DIANE PAULUS Director of Theater and Opera




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The Gershwins' Porgy and Bess
September 1, 2011
By Frank Rizzo

Operatic aspirations are replaced with the accessibility, theatricality and showbiz savvy of a Broadway musical in Diane Paulus' bright, beautiful and tuner-centric re-envisioning of "Porgy and Bess." The show makes its world preem at the American Repertory Theater in Cambridge, Mass., before opening Jan. 12 on the Rialto.

After the brouhaha over statements from the creative team -- with a slap from Stephen Sondheim in a letter to the New York Times and subsequent back-and-forths in social media -- the show itself can now be judged on its own merits.

While entertaining, engaging and exceptionally well-acted, something is lost, too, in the scope of the score. The work's new passions -- while musical-theater "real" -- are now earth-bound, making it more "folk" than "opera."

Still, the handsome and in many ways appealing show, with its stars -- not the least of which is Audra McDonald giving another multi-layered and gorgeously sung perf -- and the familiarity of the Gershwin-Heyward score should prove to be a big box office draw. (The title "The Gershwins' Porgy and Bess" -- diminishing the Heyward contributions -- is a marketing misnomer.)

In writer Suzan-Lori Parks, music director Diedre L. Murray and helmer Paulus' adaptation, dialogue replaces recitative in many moments; song lead-ins are tweaked; and specificity of staging clarifies character. But the basic archetypes remain -- just with more shading, not new colors. The big difference here is in the overall style of the show.

The production signals its intent in its first moments. Instead of a faux realistic setting of the shanties of Catfish Row, there's an abstract sweep of bleached-out wood planks (by designer Riccardo Hernandez) where all the action takes place.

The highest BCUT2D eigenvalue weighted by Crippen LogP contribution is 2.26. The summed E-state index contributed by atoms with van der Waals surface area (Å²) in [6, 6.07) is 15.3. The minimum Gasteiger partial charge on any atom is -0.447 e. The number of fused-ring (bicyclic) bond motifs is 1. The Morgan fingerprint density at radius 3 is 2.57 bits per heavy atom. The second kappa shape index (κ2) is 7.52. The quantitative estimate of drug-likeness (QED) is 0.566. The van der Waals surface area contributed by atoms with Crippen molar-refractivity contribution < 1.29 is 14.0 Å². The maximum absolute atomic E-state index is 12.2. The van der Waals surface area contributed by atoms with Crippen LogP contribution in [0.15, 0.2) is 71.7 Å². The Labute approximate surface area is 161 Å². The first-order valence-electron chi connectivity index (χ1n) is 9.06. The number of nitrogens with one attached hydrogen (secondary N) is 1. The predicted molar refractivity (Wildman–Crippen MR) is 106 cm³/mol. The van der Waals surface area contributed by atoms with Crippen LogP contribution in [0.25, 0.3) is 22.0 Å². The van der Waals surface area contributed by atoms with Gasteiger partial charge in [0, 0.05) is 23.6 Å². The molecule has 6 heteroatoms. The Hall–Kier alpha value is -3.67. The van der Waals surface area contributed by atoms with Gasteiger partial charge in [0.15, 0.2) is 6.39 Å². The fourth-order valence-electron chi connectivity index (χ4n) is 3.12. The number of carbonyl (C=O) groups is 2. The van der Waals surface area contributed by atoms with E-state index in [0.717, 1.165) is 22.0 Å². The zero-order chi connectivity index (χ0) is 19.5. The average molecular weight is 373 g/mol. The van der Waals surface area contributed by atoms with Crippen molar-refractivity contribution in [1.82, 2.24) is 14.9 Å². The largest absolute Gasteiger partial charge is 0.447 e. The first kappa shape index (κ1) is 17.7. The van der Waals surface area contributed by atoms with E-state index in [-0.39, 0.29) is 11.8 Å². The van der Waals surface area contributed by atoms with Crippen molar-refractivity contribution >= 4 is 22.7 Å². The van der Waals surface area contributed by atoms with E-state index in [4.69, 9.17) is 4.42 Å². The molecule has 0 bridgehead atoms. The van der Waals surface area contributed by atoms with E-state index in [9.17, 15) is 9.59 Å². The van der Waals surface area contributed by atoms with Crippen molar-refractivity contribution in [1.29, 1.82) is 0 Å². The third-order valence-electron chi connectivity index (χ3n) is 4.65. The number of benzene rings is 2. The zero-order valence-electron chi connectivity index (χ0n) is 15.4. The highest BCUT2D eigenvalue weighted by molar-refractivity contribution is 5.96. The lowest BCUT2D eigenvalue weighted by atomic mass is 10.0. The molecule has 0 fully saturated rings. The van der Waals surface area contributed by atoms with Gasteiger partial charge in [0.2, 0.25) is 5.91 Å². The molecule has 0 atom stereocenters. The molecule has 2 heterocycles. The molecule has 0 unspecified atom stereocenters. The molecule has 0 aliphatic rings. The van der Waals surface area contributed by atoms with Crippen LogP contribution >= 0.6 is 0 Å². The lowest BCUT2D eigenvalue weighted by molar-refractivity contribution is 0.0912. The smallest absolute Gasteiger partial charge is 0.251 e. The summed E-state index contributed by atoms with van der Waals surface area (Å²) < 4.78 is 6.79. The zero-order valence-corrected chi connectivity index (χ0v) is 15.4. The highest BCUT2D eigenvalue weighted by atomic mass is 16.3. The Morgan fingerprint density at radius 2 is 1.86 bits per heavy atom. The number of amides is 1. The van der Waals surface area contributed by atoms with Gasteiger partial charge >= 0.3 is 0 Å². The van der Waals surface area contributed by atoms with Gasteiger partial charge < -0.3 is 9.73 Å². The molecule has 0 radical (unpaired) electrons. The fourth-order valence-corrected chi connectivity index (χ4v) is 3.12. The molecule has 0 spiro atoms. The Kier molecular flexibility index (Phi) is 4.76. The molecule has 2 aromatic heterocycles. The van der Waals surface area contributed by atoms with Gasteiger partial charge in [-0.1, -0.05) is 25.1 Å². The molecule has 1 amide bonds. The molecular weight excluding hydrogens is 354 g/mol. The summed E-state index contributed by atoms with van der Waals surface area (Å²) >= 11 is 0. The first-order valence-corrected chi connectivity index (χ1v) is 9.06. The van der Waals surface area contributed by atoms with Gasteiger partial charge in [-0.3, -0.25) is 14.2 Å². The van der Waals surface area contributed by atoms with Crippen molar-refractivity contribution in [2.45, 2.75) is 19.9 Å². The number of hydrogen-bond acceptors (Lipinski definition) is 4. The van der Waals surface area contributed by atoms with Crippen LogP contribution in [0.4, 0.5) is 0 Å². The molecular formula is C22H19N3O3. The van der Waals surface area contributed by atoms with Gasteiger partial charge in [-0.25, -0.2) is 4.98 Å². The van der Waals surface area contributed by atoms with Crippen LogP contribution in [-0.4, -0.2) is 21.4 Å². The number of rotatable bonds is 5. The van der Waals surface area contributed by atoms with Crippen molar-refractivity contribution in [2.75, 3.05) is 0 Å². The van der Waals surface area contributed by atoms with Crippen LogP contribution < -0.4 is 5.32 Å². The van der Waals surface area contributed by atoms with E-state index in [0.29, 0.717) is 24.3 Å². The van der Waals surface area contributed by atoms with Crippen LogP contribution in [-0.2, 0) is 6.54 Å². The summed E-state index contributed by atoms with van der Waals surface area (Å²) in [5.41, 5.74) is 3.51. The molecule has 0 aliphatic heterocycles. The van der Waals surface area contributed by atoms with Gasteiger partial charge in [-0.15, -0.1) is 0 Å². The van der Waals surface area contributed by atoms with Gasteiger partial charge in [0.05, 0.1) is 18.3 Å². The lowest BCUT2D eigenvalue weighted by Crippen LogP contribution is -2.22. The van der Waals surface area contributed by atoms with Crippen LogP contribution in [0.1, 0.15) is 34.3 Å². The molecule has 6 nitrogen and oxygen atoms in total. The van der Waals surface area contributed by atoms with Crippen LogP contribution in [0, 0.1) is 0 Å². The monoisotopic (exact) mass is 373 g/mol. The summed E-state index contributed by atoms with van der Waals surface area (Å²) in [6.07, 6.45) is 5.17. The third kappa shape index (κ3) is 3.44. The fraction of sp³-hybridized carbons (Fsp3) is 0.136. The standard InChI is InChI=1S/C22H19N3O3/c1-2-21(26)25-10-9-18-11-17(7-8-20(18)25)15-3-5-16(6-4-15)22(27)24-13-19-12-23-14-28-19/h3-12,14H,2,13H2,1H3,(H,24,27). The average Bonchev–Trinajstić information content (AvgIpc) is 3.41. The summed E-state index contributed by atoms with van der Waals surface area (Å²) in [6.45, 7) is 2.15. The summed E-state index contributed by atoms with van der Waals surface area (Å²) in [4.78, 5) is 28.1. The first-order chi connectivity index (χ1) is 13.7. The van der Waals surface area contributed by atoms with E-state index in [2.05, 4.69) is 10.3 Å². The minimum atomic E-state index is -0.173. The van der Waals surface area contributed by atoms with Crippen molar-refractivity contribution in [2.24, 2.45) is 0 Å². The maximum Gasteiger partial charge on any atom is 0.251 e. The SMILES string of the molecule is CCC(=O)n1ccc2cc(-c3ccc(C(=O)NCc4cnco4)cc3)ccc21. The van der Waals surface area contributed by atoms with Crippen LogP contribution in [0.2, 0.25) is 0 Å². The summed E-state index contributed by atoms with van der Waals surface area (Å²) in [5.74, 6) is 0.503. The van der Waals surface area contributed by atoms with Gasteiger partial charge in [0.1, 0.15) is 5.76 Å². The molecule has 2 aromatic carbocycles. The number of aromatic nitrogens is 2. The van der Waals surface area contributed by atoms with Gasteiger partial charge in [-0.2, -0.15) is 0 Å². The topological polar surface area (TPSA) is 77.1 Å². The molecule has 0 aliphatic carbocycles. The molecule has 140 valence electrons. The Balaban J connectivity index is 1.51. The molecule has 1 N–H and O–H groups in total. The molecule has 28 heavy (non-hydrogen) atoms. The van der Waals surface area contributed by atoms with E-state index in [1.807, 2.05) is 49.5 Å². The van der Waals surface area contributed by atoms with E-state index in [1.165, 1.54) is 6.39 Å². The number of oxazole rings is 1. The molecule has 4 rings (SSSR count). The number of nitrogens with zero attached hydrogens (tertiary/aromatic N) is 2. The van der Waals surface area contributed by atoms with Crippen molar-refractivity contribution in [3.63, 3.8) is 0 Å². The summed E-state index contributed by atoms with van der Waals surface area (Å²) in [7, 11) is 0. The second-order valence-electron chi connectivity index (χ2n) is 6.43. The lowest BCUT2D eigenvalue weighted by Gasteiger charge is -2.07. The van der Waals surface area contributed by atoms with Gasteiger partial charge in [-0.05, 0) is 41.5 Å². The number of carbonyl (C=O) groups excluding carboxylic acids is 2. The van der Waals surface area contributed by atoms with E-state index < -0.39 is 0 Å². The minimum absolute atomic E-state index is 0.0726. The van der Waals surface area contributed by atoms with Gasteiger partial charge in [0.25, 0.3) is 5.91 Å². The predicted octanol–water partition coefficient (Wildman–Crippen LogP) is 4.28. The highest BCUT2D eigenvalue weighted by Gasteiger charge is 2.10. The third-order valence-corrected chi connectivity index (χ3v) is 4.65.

And when at the show's start Nikki Renee Daniels as Clara steps out onstage to sing the exquisite "Summertime" with an actual focus-stealing babe in her arms, the moment may be more "real," but it becomes less about the music.

That's the production's trade-off. It's a "Porgy and Bess" connected to the truth in the storytelling set in a Catfish Row community that is vivid and vital, with great actor-singers with musical experience rather than operatic chops (with a few exceptions, such as Philip Boykin's riveting Crown and, of course, McDonald).

What is gained is a greater sense of a community of characters who live hard-scrabble (but well-dressed, in costumes by ESosa) lives in the coastal enclave, from the leading players to each member of the ensemble. The accent is on the upbeat, most boldly demonstrated in a foot-stomping second-act curtain raiser choreographed by Ronald K. Brown.

McDonald gives a stunning perf as Bess, and demonstrates the balance between the character's two worlds -- as well as the show's. William David Brohn and Christopher Jahnke's sophisticated orchestrations for the 17-piece ensemble also deftly do that double duty.

Norm Lewis' perf as Porgy is clearly rooted in the musical stage, which brings a deeper warmth, intimacy and humanity to the role, but comes up short on grandeur until the work's final moments. David Alan Grier shows considerable vocal skills to match his familiar comedic talents for a smooth-as-silk portrayal of dope peddler Sportin' Life.

Despite some smart edits and additions, the one inauthentic note is Bess' disposal of the "magic dust" (cocaine) before leaving with Sportin' Life to New York at show's end. Without the addiction, her exit makes little sense, even with the ominous white authority figures lurking in the background.

At least the show's finale bows to the power of the original's call to hope, lifting the production's spirits -- if not to operatic heights, then at least to that of a happy musical high.